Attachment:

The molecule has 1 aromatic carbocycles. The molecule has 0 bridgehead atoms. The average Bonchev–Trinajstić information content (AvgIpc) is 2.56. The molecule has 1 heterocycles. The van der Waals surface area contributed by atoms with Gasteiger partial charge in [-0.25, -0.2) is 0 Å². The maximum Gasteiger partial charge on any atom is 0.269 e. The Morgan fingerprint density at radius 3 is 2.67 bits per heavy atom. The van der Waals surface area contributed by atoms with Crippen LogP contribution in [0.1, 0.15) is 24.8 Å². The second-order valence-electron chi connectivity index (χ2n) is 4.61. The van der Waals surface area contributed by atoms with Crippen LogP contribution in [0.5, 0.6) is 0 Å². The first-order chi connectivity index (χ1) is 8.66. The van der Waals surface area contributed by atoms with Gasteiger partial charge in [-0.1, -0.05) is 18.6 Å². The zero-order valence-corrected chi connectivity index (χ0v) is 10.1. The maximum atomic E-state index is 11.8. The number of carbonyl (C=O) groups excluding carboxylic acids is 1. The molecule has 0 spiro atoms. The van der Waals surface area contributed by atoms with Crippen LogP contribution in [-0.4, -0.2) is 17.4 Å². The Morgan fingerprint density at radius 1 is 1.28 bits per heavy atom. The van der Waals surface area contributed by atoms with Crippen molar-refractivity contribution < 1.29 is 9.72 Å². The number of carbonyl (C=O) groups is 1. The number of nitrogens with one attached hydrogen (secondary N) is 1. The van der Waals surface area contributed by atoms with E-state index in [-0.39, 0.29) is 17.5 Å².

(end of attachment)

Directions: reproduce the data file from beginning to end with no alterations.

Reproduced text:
The molecule has 1 aromatic carbocycles. The molecule has 0 bridgehead atoms. The average Bonchev–Trinajstić information content (AvgIpc) is 2.56. The molecule has 1 heterocycles. The van der Waals surface area contributed by atoms with Gasteiger partial charge in [-0.25, -0.2) is 0 Å². The maximum Gasteiger partial charge on any atom is 0.269 e. The Morgan fingerprint density at radius 3 is 2.67 bits per heavy atom. The van der Waals surface area contributed by atoms with Crippen LogP contribution in [0.1, 0.15) is 24.8 Å². The second-order valence-electron chi connectivity index (χ2n) is 4.61. The van der Waals surface area contributed by atoms with Crippen LogP contribution in [0.5, 0.6) is 0 Å². The first-order chi connectivity index (χ1) is 8.66. The van der Waals surface area contributed by atoms with Gasteiger partial charge in [-0.1, -0.05) is 18.6 Å². The zero-order valence-corrected chi connectivity index (χ0v) is 10.1. The maximum atomic E-state index is 11.8. The number of carbonyl (C=O) groups excluding carboxylic acids is 1. The molecule has 0 spiro atoms. The van der Waals surface area contributed by atoms with Crippen LogP contribution in [-0.4, -0.2) is 17.4 Å². The Morgan fingerprint density at radius 1 is 1.28 bits per heavy atom. The van der Waals surface area contributed by atoms with Crippen molar-refractivity contribution < 1.29 is 9.72 Å². The number of carbonyl (C=O) groups is 1. The number of nitrogens with one attached hydrogen (secondary N) is 1. The van der Waals surface area contributed by atoms with E-state index in [-0.39, 0.29) is 17.5 Å².